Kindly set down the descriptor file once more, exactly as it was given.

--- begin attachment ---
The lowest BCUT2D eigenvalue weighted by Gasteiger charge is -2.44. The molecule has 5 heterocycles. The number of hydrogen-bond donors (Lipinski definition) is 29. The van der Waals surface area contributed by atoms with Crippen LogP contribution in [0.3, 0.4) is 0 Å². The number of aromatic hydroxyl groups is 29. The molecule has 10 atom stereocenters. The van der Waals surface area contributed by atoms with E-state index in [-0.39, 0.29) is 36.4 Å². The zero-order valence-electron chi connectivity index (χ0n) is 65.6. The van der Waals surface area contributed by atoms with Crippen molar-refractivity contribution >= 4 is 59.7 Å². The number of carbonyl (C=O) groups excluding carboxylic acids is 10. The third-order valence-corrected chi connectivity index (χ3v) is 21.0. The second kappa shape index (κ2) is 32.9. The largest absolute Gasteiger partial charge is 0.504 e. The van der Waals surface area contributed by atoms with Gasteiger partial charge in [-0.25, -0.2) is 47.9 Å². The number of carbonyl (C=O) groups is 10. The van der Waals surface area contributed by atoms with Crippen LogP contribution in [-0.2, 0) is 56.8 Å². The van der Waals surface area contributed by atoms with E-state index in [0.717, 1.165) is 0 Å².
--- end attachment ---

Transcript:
The lowest BCUT2D eigenvalue weighted by Gasteiger charge is -2.44. The molecule has 5 heterocycles. The number of hydrogen-bond donors (Lipinski definition) is 29. The van der Waals surface area contributed by atoms with Crippen LogP contribution in [0.3, 0.4) is 0 Å². The number of aromatic hydroxyl groups is 29. The molecule has 10 atom stereocenters. The van der Waals surface area contributed by atoms with E-state index in [-0.39, 0.29) is 36.4 Å². The zero-order valence-electron chi connectivity index (χ0n) is 65.6. The van der Waals surface area contributed by atoms with Crippen molar-refractivity contribution >= 4 is 59.7 Å². The number of carbonyl (C=O) groups excluding carboxylic acids is 10. The third-order valence-corrected chi connectivity index (χ3v) is 21.0. The second kappa shape index (κ2) is 32.9. The largest absolute Gasteiger partial charge is 0.504 e. The van der Waals surface area contributed by atoms with Gasteiger partial charge in [-0.25, -0.2) is 47.9 Å². The number of carbonyl (C=O) groups is 10. The van der Waals surface area contributed by atoms with Crippen LogP contribution in [-0.2, 0) is 56.8 Å². The van der Waals surface area contributed by atoms with E-state index in [0.717, 1.165) is 0 Å².